I have exciting news for you, friends.

Firstly, if you’ve hung around this blog for any time at all, you know that Australian author Melina Marchetta is my QUEEN. (See here, here, here.)

She is a master of characters, and my favorite crew of hers first appears in Saving Francesca: Frankie, Will, Siobhan, Justine, Tara, Tom, and Jimmy. After Saving Francesca, the crew reunites in The Piper’s Son, which is Tom’s story, set five years later. Everyone has been begging for years for Jimmy’s story.

Back in April 2013, in a Goodreads-sponsored discussion, Melina made my heart go BOOM when she teased:

Jimmy’s not going anywhere, but it’s just not his time yet. All I know about him is that he is the first of Frankie gang to start breeding (accidently).

In the four years since, she has posted on her blog about Jim from time to time. Earlier this month, she posted there was a forthcoming short story:

My short story is called When Rosie met Jim. It’s about a young woman who finds herself stranded in a Queensland town during a flood, where she meets a guy named Jim. (the title is quite literal, and yes, it’s him for those who know my previous work).

A couple days ago, she added this:

It will be a novel primarily about one house, four characters, five lives, and told through three points of view.

Jimmy is 23 years old in When Rosie met Jim.  In the novel, he’ll be about 25 because it takes place in Sydney about two years after the events of the short story. It’s not  YA, but regardless, I’m predictable. It’s a generational story and it’s character driven, relationship driven and pretty much about community, solace and the ties that bind. (and netball).


mm jim 2

Peeps, I read it last night, and it was everything I wanted it to be. More.

First, you don’t have to have read her other books in order to read this story. It’s brilliant even on its own, and of course, it has added meaning for fans who miss the Sydney crew.

Next, it works as a short story– yes, it is an excerpt (or something like it) from what will eventually be a full-length novel (PRAISE GOD), but it works on its own too as a short story. What I mean is that it’s got its own narrative arc; you won’t feel dissatisfied at the end (though you will feel so desperate for more).

Lastly, I don’t know how on earth she does it, but there is not one word extra in this, nor one word missing. It’s perfect and has the right amount of action and vulnerability to enamor you in so few pages. (Frankly, I re-read Marchetta’s books over and over, hoping that I will somehow take on her writing capabilities– and yet, every time, I’m reminded she is the master.) There is foreshadowing and the ideal amount of backstory to offer both grounding and intrigue. The characters are multi-dimensional, and … OMGOSH, I don’t know how to wait for the entire book. I guess if I survived the wait for Quintana, I will survive this too, right? Right?? (P.S. I bought the Australian edition of Quintana, since it came out 6 months before the American version. I am not excellent at patience.)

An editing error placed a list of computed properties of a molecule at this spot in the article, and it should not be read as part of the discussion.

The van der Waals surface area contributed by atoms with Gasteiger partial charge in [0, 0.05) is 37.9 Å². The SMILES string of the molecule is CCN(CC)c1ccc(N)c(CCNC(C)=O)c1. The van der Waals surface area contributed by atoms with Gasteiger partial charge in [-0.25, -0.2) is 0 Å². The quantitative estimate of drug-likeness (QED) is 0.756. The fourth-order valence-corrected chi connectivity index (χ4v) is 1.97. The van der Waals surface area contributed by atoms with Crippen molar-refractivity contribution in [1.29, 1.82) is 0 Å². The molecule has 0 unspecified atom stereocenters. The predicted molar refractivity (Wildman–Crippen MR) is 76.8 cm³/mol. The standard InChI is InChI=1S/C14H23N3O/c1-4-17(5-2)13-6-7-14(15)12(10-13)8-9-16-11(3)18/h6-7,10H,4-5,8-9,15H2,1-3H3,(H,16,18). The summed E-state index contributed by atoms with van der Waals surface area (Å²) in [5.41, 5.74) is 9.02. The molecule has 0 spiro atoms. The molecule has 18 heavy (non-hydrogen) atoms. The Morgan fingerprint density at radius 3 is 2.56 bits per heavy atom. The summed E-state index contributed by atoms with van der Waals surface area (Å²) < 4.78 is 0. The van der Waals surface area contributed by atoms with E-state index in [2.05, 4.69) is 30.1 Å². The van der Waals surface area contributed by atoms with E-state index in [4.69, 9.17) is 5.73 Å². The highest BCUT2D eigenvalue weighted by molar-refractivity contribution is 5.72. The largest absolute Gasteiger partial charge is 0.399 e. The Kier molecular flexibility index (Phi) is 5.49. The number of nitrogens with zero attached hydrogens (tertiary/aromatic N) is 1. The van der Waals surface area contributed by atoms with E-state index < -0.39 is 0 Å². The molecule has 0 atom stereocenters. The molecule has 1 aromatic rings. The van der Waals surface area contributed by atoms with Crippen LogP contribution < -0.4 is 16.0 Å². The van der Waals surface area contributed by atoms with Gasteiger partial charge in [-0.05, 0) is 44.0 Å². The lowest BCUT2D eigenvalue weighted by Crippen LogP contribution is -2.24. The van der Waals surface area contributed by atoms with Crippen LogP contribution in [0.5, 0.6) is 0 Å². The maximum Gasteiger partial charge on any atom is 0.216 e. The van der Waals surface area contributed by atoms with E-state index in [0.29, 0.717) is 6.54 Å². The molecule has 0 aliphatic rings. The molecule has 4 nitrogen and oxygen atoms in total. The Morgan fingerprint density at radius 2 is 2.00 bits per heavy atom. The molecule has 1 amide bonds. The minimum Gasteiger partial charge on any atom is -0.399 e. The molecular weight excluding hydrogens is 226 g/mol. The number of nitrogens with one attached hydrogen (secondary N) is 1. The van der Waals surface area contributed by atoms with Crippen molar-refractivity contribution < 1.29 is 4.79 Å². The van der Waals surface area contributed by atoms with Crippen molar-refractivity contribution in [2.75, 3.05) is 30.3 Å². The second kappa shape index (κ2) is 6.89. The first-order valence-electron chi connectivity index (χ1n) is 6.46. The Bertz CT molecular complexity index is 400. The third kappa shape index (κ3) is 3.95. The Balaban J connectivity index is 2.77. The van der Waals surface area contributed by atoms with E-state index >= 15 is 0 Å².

This issue of Review of Australian Fiction comes out tomorrow (er, um, maybe today actually, since Australia is ahead of the USA) and is available for only $2.99 at this link:


Go. Buy. Be delighted (readers) and envious (writers). While you’re at it, buy all her books. I promise you they are the best.


Quick whatever-this-is: I want you to know this is not sponsored. I don’t get anything when you purchase this … except for the satisfaction of knowing I’ve introduced you to your new favorite author. Enjoy!

Book Characters I’d Like Updates On

I’ve told you before that I think a lot about book characters outside of the actual novels. Here are a few characters I’d like to check in with.

Susan Pevensie | After the railway accident … (I’ve actually thought about this one so much that I wrote a story about it called “Nine Names“)

Raffy & Chaz | In Jellicoe Road, it is hinted that these two have a story that continues. I want to know it.

Jimmy Hailer | Always. And Melina Marchetta keeps hinting that we’re actually going to get his story too:

jimmy hailer 2

Rose Weasley | And Scorpius Malfoy too. Duh.

poppetPoppet Murray | Take me back to The Night Circus please, Erin Morgenstern– I want Poppet and Bailey’s love story!

Maddie Brodatt & Jamie Beaufort-Stuart | Fascinated by these two from Code Name:Verity and Rose Under Fire. Want more.